Customer Reviews for

Mirrored Heavens

Average Rating 3.5
( 13 )
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  • Posted March 10, 2010

    more from this reviewer

    views today through an interesting mirror

    In a world where memories are as likely to be manufactured as real, where "razers" link their heads wirelessly into whatever part of the internet they can find, where electronic counter-measures are hacked by electronically enhanced people, it's not surprising that life get a little confusing.

    Mirrored Heavens is a somewhat confusing book, but intriguing and engrossing. The author uses short clipped sentences to set his scenes, then peoples them with a cast of characters who may or may not be who they think they are, but struggle to function just the same. From the Phoenix Space Elevator, built cooperatively by the United States and the Eurasian Coalition at the end of the cold war, to buried bases on the moon, to Jaguar leaders threatening human sacrifice, a huge and complicated world is created, complete with history, rising tides and economic disaster. It's not our world, but it's a sadly plausible future.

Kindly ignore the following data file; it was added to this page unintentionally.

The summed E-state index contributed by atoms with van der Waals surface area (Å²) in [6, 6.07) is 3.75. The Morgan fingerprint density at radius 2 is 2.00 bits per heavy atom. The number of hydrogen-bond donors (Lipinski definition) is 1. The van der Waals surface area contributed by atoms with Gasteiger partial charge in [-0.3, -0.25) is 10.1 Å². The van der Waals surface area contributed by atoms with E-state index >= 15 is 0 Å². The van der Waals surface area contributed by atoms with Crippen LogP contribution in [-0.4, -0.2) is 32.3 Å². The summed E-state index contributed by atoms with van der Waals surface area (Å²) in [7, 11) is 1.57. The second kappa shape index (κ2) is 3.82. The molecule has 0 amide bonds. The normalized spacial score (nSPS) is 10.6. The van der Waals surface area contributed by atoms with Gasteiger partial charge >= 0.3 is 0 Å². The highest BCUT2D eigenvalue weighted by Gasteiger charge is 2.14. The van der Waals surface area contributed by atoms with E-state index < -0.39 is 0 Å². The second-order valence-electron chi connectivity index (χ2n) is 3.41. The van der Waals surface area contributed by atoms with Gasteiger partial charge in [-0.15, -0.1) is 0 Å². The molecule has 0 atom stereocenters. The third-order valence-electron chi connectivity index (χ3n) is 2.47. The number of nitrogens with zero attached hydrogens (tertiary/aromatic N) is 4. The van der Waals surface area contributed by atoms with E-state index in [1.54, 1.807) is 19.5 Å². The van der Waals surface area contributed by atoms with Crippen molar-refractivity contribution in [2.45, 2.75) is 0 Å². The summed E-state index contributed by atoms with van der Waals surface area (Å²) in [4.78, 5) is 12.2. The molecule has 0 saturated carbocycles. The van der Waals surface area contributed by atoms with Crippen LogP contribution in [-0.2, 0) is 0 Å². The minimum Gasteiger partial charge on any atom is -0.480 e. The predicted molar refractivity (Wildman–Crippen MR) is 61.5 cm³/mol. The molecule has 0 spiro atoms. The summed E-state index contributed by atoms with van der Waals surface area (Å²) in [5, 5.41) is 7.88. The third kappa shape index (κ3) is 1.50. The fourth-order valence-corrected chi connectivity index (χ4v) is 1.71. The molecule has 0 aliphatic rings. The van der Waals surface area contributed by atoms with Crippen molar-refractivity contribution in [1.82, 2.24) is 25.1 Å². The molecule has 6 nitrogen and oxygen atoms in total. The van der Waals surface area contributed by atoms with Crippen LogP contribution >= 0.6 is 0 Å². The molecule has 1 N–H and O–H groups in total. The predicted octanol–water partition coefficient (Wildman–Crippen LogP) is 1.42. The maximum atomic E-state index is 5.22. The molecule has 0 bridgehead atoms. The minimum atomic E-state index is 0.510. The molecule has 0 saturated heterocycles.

The author's blend of real-world action and brain-to-computer interface is cleverly done. Characters rush forward, driven by events, distant handlers, and an all-too-human need to find out what's going on. And the final conclusion ties many threads of half-caught mysteries together, leaving the remainder to look at those mirrored heavens and wonder what they hide.

    If those heavens mirror our world, I hope it's a distorted mirror, as I wouldn't like theirs. But I did enjoy the book (as did my husband, who recommended I read it).

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  • Anonymous

    Posted September 18, 2009

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  • Anonymous

    Posted November 28, 2010

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